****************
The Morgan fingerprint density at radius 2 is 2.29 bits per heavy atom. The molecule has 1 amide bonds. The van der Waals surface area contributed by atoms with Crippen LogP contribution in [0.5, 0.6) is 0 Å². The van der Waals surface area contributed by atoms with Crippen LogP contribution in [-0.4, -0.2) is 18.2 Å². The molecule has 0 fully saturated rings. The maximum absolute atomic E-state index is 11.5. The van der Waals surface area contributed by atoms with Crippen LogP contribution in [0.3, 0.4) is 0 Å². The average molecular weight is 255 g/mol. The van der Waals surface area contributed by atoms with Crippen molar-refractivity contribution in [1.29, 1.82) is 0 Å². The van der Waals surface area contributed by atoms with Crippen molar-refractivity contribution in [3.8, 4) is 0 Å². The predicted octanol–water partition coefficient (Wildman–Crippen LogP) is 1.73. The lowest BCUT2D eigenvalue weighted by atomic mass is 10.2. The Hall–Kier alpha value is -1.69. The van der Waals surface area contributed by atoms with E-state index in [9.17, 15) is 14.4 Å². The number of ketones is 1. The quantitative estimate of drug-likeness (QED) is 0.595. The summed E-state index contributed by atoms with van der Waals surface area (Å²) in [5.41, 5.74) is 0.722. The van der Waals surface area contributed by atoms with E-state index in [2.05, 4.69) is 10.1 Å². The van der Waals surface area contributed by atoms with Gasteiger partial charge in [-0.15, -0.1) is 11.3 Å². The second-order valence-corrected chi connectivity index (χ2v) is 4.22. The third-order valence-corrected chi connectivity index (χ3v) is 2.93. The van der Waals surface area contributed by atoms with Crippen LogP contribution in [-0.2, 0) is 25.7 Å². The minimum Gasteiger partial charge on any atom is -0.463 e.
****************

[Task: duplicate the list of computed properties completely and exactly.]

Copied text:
The Morgan fingerprint density at radius 2 is 2.29 bits per heavy atom. The molecule has 1 amide bonds. The van der Waals surface area contributed by atoms with Crippen LogP contribution in [0.5, 0.6) is 0 Å². The van der Waals surface area contributed by atoms with Crippen LogP contribution in [-0.4, -0.2) is 18.2 Å². The molecule has 0 fully saturated rings. The maximum absolute atomic E-state index is 11.5. The van der Waals surface area contributed by atoms with Crippen LogP contribution in [0.3, 0.4) is 0 Å². The average molecular weight is 255 g/mol. The van der Waals surface area contributed by atoms with Crippen molar-refractivity contribution in [1.29, 1.82) is 0 Å². The van der Waals surface area contributed by atoms with Crippen molar-refractivity contribution in [3.8, 4) is 0 Å². The predicted octanol–water partition coefficient (Wildman–Crippen LogP) is 1.73. The lowest BCUT2D eigenvalue weighted by atomic mass is 10.2. The Hall–Kier alpha value is -1.69. The van der Waals surface area contributed by atoms with E-state index in [9.17, 15) is 14.4 Å². The number of ketones is 1. The quantitative estimate of drug-likeness (QED) is 0.595. The summed E-state index contributed by atoms with van der Waals surface area (Å²) in [5.41, 5.74) is 0.722. The van der Waals surface area contributed by atoms with E-state index in [2.05, 4.69) is 10.1 Å². The van der Waals surface area contributed by atoms with Gasteiger partial charge in [-0.15, -0.1) is 11.3 Å². The second-order valence-corrected chi connectivity index (χ2v) is 4.22. The third-order valence-corrected chi connectivity index (χ3v) is 2.93. The van der Waals surface area contributed by atoms with Crippen LogP contribution in [-0.2, 0) is 25.7 Å². The minimum Gasteiger partial charge on any atom is -0.463 e.